So off we go, back to the genteel tradition, back to placing covers on piano legs,
back to saying nothing that gives offence, back to the times when dreams
meant nothing, back before Freud, when a pickle was just a cucumber in brine.
And for what? The defense of Christendom? Not at all. No! So we can be nice.
And all this on the advice of corporate lawyers and the guys who make cereal.

The purpose of poetry after all is to make others feel good. This was cooked up
by some madman, a recent graduate of the school of insanity. Be sure that the fat
feel good about being fat, that blacks have black power, and the disabled are made
to feel they can do whatever the next man can even if they live in an iron lung.

I’d prefer to go back to the mimeograph machine, or back as far as the quill.
Forget internet courtesy and creative writing school notions of politeness.
Twenty more years of this and we’ll be back to where we were in the 1900s
when Ezra Pound and Gertrude Stein left the country. Back then the boobs in charge
were mainly little old ladies holding a Bible in one hand and a pistol in the other.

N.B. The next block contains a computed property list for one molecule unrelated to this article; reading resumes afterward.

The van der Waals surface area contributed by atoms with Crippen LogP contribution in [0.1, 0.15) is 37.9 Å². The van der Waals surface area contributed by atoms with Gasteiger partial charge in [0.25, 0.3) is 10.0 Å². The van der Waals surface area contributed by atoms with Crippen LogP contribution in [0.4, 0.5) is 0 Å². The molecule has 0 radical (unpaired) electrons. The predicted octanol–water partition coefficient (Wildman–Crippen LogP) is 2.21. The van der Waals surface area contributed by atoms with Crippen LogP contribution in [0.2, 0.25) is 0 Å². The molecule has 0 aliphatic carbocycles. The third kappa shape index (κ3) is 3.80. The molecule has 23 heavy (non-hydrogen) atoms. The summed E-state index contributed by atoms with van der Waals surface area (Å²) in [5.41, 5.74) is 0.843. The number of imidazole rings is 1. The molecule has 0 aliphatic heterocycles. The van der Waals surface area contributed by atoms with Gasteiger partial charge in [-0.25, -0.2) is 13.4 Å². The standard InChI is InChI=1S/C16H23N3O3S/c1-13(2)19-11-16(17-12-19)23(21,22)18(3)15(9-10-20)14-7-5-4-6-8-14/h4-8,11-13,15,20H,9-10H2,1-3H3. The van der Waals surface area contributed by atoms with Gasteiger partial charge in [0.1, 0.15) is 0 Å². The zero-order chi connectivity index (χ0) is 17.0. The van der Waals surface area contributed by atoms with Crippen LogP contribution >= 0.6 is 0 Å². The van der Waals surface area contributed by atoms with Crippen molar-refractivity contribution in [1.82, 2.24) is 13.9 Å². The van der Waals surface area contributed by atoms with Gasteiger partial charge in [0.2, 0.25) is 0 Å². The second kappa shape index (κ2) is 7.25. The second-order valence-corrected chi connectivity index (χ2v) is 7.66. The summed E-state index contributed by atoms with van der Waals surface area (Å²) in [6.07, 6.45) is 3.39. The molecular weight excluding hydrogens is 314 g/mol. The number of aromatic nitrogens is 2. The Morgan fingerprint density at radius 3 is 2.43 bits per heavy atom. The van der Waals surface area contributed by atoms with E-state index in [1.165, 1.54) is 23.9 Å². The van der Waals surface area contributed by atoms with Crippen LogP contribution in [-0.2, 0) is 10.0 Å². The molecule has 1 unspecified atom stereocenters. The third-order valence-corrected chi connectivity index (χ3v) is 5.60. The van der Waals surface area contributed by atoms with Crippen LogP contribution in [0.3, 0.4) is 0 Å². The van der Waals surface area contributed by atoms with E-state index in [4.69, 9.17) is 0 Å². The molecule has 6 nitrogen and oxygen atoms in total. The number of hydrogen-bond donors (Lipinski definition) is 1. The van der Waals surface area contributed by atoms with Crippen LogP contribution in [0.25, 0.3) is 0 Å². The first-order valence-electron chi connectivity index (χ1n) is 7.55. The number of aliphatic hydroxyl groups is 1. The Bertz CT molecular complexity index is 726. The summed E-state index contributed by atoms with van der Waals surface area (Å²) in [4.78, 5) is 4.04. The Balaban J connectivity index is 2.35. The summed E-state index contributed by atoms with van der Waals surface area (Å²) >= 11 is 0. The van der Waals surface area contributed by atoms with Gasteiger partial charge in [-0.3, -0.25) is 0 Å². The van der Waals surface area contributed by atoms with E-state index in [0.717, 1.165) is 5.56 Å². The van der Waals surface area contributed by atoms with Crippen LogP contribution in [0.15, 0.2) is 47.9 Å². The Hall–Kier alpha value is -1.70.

Now the magistrates of decency have MFAs from graduate
writing programs with certificates in censorship signed by the Governor.
They can have it.

[David Lohrey is the author of Machiavelli’s Backyard from Sudden Denouement Publishing. He is also an editor for Sudden Denouement and a mentor for me personally – Jasper Kerkau]

First Look: Machiavelli’s Backyard by David Lohrey

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I just received my proof copy of David Lohrey’s new book Machiavelli’s Backyard from Sudden Denouement Publishing. It is beautiful book. We will have copies available in the next week. It is a very exciting week for SD. I would like to think those who have purchased Rana Kelly’s book Superstition. We will have the Kindle edition available any day now. We will also be giving away copies of both books. Though we have a lot to learn, we are on our way to becoming a serious publisher of divergent literature. This process has been the culmination of a year’s work. It could not have happened without the love and support of so many wonderful writers/editors.